Not long ago, the kids and I participated in the ‘Hell in the Harbour’ race at Bayfront Park in Hamilton, a fundraiser for the Special Olympics. We got to run along the harbour, run through a war ship, and get serenaded by a bag pipe band. We ran with sandbags over our shoulders while military personnel shot water at us through a fire-hose. Was it fun? It was epic.

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As the day quickly approached, the questions started. “Are you still going into the Horror in the Bay?” asked my Dad. I quickly corrected him, saying it was called “Hell in the Harbour.” But I have to admit, he was pretty close. In the lead up to this race, my nerves were starting to get the best of me. With approximately six kilometres and 18 military inspired obstacles, I started to think that my preparation should have included more than just raising the money needed for entry.

However, I was excited for this race. I always love getting to experience courses that are different and in the midst of this one, was an obstacle that brought us through the H.M.C.S. Haida that is permanently docked at the site. For me, this was a nostalgic element of the race. Growing up, we toured this ship with my war buff dad. Yet, this vessel isn’t exactly something that I’d normally seek out as a day trip excursion with my own kids. This was an opportunity to get them on this ship, and it brought back some of my childhood memories.

I asked the kids to run with me during this one– as in, stay with me throughout the course. They’re much faster than I am, but I wanted to experience this together. I also thought we could help each other with the obstacles along the way. At one point, they were holding my hands on either side of me, urging me along. They kept saying, “Hurry up Mom” and “stop sight-seeing and get going.” I really couldn’t help myself. The race course snaked through a shipyard, a yacht club, a military base and along the beautiful harbourfront. This is half the reason that I go into races: to see the sights.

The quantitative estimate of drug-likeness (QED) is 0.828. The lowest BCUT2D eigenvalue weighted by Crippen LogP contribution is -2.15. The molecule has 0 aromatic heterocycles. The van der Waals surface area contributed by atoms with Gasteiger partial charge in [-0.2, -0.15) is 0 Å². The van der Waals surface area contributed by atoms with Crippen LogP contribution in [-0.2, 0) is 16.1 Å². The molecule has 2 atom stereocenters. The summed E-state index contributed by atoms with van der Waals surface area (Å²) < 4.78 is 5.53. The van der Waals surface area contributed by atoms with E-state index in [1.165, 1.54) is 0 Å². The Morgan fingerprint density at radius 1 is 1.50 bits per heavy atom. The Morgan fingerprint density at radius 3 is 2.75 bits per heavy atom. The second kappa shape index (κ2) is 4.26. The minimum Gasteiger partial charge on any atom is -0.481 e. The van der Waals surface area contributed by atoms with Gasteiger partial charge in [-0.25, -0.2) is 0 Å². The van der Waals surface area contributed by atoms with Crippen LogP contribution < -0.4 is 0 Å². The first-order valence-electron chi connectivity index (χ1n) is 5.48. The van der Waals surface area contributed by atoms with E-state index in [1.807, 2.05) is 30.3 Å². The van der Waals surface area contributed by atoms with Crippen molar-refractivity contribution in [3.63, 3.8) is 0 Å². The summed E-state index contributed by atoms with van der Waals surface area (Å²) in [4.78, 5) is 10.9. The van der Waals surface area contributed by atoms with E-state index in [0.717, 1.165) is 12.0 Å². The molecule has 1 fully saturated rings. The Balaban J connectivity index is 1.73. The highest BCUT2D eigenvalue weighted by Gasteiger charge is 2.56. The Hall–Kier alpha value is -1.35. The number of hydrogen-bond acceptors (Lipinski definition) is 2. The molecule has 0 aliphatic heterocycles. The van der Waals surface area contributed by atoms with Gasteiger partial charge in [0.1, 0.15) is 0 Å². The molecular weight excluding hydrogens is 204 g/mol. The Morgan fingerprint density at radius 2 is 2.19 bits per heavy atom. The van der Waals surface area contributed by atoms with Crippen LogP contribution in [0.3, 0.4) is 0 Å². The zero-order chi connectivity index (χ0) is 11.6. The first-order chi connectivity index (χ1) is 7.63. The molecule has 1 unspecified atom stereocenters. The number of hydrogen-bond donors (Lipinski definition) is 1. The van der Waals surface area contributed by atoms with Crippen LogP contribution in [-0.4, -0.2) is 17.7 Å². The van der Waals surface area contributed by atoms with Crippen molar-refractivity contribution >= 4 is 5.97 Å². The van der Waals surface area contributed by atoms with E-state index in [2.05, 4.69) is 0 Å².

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There were many military personnel who were assisting with the race at the various obstacles, urging us on in their insistent, professional manner and in their uniforms and Canadian military-emblazoned jackets. Knowing that the obstacles we were attempting were only a drop in the bucket compared to the extensive training that they do on a regular basis, definitely put things in perspective. There were also several firefighting-inspired challenges, and at one obstacle, each of us got to run with a fire hose, open up the water stream and try to hit a target. The kids were saying that the race reminded them of Survivor– their favourite show.

My daughter did complain the whole race as to how I was holding her back. I think she found “her people” and fit right in with the many fit police and fire teams who were participating in this race together. I helped her through a couple of particularly high obstacles, and I quietly was happy that I could help her in some small way. The kids no longer complain about going into a race though. It has taken a-year-and-a-half, and now it’s just what we do. Running together is our new norm. My kids never cease to amaze me as they’re growing into strong, capable and fearless young adults right in front of my eyes, race by race.

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  • Vic Dinovici says:

    My son spends so much time with electronics and this year because I also started running, I took him for a couple of times with me and we started running a bit together to disconnect him a bit from computer and phone. He’s 11. Now he gets out on his own and runs 2, 3 and sometimes 4k by himself. It’s funny how the power of example works and how much our kids copy us.

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